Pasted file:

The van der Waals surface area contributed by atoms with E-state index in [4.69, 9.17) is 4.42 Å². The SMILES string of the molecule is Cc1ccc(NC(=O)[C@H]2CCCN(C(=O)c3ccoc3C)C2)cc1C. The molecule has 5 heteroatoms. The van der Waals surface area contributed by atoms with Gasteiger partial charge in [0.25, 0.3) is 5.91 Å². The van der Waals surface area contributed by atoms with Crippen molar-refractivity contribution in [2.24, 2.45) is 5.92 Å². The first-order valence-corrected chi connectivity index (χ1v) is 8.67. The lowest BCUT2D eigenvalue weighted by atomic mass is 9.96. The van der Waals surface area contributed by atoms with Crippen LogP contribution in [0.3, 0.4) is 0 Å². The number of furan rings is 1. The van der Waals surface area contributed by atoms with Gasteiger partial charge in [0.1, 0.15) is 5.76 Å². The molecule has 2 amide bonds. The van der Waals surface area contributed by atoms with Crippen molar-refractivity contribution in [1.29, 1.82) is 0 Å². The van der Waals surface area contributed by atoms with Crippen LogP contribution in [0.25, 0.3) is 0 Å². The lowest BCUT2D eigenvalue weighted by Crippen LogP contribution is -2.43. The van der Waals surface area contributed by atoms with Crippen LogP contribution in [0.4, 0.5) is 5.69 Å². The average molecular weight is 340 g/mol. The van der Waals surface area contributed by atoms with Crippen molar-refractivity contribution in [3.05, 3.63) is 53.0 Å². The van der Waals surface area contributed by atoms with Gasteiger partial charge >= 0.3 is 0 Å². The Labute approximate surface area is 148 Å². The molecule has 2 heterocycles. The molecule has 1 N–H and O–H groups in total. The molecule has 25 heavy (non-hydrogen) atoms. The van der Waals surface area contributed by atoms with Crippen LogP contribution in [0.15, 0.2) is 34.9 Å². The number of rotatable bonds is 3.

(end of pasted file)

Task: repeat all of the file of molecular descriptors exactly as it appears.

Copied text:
The van der Waals surface area contributed by atoms with E-state index in [4.69, 9.17) is 4.42 Å². The SMILES string of the molecule is Cc1ccc(NC(=O)[C@H]2CCCN(C(=O)c3ccoc3C)C2)cc1C. The molecule has 5 heteroatoms. The van der Waals surface area contributed by atoms with Gasteiger partial charge in [0.25, 0.3) is 5.91 Å². The van der Waals surface area contributed by atoms with Crippen molar-refractivity contribution in [2.24, 2.45) is 5.92 Å². The first-order valence-corrected chi connectivity index (χ1v) is 8.67. The lowest BCUT2D eigenvalue weighted by atomic mass is 9.96. The van der Waals surface area contributed by atoms with Crippen LogP contribution in [0.3, 0.4) is 0 Å². The number of furan rings is 1. The van der Waals surface area contributed by atoms with Gasteiger partial charge in [0.1, 0.15) is 5.76 Å². The molecule has 2 amide bonds. The van der Waals surface area contributed by atoms with Crippen molar-refractivity contribution in [1.29, 1.82) is 0 Å². The van der Waals surface area contributed by atoms with Crippen LogP contribution in [0.25, 0.3) is 0 Å². The lowest BCUT2D eigenvalue weighted by Crippen LogP contribution is -2.43. The van der Waals surface area contributed by atoms with Crippen LogP contribution in [0.4, 0.5) is 5.69 Å². The average molecular weight is 340 g/mol. The van der Waals surface area contributed by atoms with Crippen molar-refractivity contribution in [3.05, 3.63) is 53.0 Å². The van der Waals surface area contributed by atoms with Gasteiger partial charge >= 0.3 is 0 Å². The Labute approximate surface area is 148 Å². The molecule has 2 heterocycles. The molecule has 1 N–H and O–H groups in total. The molecule has 25 heavy (non-hydrogen) atoms. The van der Waals surface area contributed by atoms with Crippen LogP contribution in [0.15, 0.2) is 34.9 Å². The number of rotatable bonds is 3.